Experiment: Red Light vs Blue Light -How Spectrums Affect Plant Growth- LED vs CFL

Blue light vs Traffic signal. Which is much better for vegetative development??? Intuitively, the answer might appear apparent: Blue light is for vege! That fundamental mantra has been plastered all over the internet. But if the issue was so basic, then why is it that so many LED grow lights are sold utilizing such a large ratio of red to blue? Why don't we see many pure blue "vege" lights?

Wouldn't nurseries that are growing seedlings want all blue LEDs? Would not indoor lettuce farms choose all blue light given that they don't want their lettuce to blossom (bolt)? Are horticulture LEDs high in traffic signal due to the fact that the majority of the artificial lighting market is targeting weed growers who desire marijuana producing enormous buds?


I decided to stop making presumptions and to evaluate this for myself! Specifically, today's experiment evaluates the following HYPOTHESIS: Blue light fuels vegetative development. Hence lettuce plants grown in the lack of blue light will grow slowly and develop less plant mass than lettuce grown under blue light.

I established a number of grow chambers using 4 kinds of artificial lights: Full Spectrum 6500k CFL, Pure Blue 450-460nm LED, Red/Blue 460 +630 +660 nm LED and Pure Red 620-630nm LED. One hydroponic (Kratky's Approach) lettuce was positioned under each light.

1:44 – Lights Specifications for This Test
2:14 – Specs for Hydroponic Service
7:27 – Results of Lettuce Development
8:03 – Photosynthetic Absorption Spectrum
8:10 – Photosynthetically Active Radiation (PAR).
10:53 – Suggested Light Levels for Lettuce.
12:02 – PPFD Light Readings for the Lights.

My Apogee Instruments PPFD Meter (# CommissionsEarned):.


It ends up that red light had the ability to grow just as much plant mass as the blue light. An included advantage to the red LED light was that it created simply as much PAR light, while taking in 29% less electrical power.

The traffic signal might have produced a large plant, but the quality of the plant was not desirable. The stem and leaf growth was very extended. It resembled a lettuce plant that is bolting. The leaves were pale, showing low chlorophyll levels. They were really weak, easily separating from the stem.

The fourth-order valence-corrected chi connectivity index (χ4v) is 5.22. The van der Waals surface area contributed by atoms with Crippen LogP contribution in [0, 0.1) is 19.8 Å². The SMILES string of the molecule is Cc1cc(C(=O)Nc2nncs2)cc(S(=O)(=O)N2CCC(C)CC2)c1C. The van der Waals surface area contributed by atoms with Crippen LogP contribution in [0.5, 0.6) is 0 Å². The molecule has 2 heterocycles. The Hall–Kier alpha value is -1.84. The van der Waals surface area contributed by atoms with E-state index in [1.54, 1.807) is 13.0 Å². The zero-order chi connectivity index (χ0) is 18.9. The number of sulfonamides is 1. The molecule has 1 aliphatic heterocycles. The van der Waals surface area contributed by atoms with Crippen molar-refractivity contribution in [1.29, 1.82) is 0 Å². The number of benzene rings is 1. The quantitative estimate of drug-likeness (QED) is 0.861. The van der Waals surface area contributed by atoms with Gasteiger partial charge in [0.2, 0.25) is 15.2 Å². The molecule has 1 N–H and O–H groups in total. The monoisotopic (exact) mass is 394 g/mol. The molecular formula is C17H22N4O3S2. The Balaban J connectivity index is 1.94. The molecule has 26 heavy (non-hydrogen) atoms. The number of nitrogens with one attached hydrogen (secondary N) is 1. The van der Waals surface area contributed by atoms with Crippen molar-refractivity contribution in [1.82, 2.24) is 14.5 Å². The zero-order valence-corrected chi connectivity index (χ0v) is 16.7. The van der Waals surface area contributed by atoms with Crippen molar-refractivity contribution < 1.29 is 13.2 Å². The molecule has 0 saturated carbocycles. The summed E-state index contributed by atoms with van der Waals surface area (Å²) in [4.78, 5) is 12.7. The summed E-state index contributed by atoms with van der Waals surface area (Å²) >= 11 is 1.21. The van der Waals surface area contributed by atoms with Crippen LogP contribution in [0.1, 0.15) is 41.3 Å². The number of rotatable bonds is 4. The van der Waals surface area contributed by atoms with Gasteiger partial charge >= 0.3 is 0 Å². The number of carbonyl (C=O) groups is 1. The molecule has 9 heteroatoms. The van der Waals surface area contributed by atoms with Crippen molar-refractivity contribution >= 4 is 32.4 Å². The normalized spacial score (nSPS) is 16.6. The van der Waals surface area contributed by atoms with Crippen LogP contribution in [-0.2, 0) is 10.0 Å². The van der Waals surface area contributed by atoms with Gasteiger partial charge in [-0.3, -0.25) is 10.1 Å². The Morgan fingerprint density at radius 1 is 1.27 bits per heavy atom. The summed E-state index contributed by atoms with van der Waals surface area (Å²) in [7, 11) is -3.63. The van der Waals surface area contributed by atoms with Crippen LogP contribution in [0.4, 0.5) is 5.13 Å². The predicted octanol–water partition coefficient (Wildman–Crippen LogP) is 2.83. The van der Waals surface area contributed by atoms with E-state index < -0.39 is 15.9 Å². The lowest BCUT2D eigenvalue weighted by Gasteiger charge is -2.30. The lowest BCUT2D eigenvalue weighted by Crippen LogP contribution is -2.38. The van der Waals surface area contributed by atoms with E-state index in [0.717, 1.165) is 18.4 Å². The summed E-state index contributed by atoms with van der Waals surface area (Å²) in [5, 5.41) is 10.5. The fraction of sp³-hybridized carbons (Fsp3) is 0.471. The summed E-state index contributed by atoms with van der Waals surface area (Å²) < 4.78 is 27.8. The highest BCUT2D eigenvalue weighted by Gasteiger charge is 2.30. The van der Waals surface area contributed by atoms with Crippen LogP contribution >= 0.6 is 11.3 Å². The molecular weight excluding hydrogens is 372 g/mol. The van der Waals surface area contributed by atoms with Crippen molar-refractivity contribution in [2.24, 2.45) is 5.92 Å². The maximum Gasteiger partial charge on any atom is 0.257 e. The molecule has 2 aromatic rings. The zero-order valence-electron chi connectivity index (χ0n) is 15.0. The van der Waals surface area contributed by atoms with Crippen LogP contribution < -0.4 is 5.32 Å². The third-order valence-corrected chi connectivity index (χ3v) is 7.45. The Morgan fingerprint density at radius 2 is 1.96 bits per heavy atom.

The blue LED showed comparable dry weight as the red, but it had higher chlorophyll levels, showing a much greener color and more powerful tissues. Development was still unfavorable though, as the plant stretched vertically, instead of remaining compact. It might appear that light levels were too low, however the PPFD PAR numbers were in fact expensive. Also, the blue light did not create as much root mass.

Examine these sources for suitable PPFD levels for lettuce:.

The Red/ Blue LED resulted in a more natural, compact development pattern. It would appear that the lettuce plants require a mixed ratio of reds and blue in order trigger a compact development attribute.


Many growers will focus on chlorophyll A + B adsorption charts, presuming that other wavelengths of light are useless to plants. However, PAR (Photosynthetically Active Radiation) covers the entire range of light in between 400nm and 700nm. All of this light can fuel photosynthesis with varying degrees of efficiency. In addition, photosynthesis is not the only issue of a grower.


We likewise should account for photomorphogenesis, which deals with the way plants grow in response to various wavelengths of light. This can even include wavelengths beyond the world of PAR, such as UV light. Plants will display various morphologies or developmental qualities in reaction to mixes of light. A timeless example is the ratio of red to far traffic signal.

In this test, we saw that consisting of blue light at a ratio of 1:3 (blue to red) had the ability to prevent the plant from growing in a lengthened style. This photomorphogenic reaction discusses why we see the popular red/ blue mix of LEDs that are so common in grow lights.


Complete spectrum light is the very best way to make sure that plants are getting whatever they require. However producing such light in LEDs can decrease effectiveness. Red and blue LEDs are the colors that offer highest levels of efficacy. Their light is easily absorbable by chlorophyll and quickly drives photosynthesis. In a proper ratio of blue to red, many plants react with natural looking growth.

What about thumbs-up? Do plants use green light, or it squandered energy?
Find out at my website:.

#ScienceExperiments #LEDGrowLights #VegetativeGrowth #IndoorGrowing #ArtificialLightings #HydroponicLettuce #UrbanGardening.

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